By John Cobourn:
I have stated that community water issues can be best understood in the context of the whole watershed. I also stated that on the Carson River in Nevada, the Carson Water Subconservancy District (CWSD) sponsors a community watershed group called the Carson River Coalition (CRC). It views all issues in the watershed in terms of integrated watershed management (IWM). This approach says problems with water quality, water supply, fish and wildlife habitat and floodplain management should be addressed in an integrated fashion.
The CRC has voted their most important single issue, the Main Message of the Coalition, to be protecting natural floodplains from urban development. (www.unce.unr.edu/publications/files/nr/2004/fs0471.pdf) This is a good example of the power of the watershed approach. Urban development on low-lying river floodplains puts the infrastructure built there at risk of damage from the very large floods that occur every fifteen years or so. It also converts valuable agricultural land to pavement and rooftops, and it destroys wildlife habitat.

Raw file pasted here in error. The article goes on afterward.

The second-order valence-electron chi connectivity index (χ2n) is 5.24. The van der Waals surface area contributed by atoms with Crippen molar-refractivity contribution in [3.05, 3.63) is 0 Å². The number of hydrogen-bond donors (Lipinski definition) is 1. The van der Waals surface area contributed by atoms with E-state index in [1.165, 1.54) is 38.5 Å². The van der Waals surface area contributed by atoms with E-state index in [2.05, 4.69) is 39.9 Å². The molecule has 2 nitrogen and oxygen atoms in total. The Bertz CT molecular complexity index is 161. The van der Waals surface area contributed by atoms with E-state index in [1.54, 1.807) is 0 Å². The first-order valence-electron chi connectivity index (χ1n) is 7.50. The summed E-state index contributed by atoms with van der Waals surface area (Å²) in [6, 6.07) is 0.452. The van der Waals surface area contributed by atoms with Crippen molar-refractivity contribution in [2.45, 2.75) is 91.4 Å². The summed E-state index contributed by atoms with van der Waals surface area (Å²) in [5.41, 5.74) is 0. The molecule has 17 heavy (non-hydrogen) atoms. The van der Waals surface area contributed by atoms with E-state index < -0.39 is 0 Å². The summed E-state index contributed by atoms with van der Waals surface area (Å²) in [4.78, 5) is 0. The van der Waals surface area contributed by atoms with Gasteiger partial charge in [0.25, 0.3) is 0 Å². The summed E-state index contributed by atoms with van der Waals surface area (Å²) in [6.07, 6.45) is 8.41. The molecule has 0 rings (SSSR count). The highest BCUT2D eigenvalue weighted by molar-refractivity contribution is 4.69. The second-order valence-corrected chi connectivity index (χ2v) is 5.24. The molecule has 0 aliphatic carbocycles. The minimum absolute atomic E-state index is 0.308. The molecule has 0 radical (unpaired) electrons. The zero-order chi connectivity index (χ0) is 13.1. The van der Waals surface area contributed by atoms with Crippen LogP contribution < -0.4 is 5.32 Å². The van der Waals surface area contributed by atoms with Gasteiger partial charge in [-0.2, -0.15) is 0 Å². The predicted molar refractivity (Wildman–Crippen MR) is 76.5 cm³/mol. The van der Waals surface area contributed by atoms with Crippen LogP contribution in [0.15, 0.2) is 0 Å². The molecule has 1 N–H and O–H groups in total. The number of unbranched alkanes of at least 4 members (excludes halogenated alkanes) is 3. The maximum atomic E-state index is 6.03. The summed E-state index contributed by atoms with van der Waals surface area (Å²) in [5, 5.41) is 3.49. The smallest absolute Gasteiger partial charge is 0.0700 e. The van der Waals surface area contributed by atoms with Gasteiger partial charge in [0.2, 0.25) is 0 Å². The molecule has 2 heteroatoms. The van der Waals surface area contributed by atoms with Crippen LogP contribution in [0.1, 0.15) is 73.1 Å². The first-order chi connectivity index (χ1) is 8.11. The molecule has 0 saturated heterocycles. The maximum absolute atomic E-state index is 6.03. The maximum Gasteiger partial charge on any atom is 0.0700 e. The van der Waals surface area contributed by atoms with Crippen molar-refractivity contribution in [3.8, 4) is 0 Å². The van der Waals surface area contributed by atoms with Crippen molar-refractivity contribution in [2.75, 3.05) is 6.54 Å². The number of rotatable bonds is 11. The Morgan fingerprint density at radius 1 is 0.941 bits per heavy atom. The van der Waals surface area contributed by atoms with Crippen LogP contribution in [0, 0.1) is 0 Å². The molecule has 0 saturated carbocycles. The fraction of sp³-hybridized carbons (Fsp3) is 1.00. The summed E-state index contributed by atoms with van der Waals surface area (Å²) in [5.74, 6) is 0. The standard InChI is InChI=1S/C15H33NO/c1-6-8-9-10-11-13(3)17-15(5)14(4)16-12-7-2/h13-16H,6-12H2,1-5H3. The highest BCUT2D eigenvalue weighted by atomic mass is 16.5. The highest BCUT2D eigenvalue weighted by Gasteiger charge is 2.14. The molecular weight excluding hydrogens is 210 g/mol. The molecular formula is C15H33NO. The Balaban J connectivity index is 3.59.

After large floods cause damage to homes or businesses, communities generally build levees along the river channel to protect infrastructure. After a few cycles of larger floods, higher levees and more development, the river could be put in an extremely expensive concrete-lined ditch, like the Los Angeles River. The wildlife habitat will be lost, and recharge of groundwater aquifers will be reduced. The water quality will often be that of urban stormwater runoff, which tends to be poor.
Since everything in a watershed is interconnected, the CRC does not want to solve a flooding problem in ways that would create water quality or wildlife habitat problems. To preserve the natural functions and values of the river and its floodplain, they recommend using floodplains for agriculture, parks and other open space uses. Keep residences and businesses out of the floodplain, and there will be few flooding problems. The CRC’s recommendations for floodplain management can be viewed in the Carson River Watershed Regional Floodplain Management Plan (http://www.cwsd.org/wp-content/uploads/2014/07/FinalDraftfloodplainplan7-08.pdf)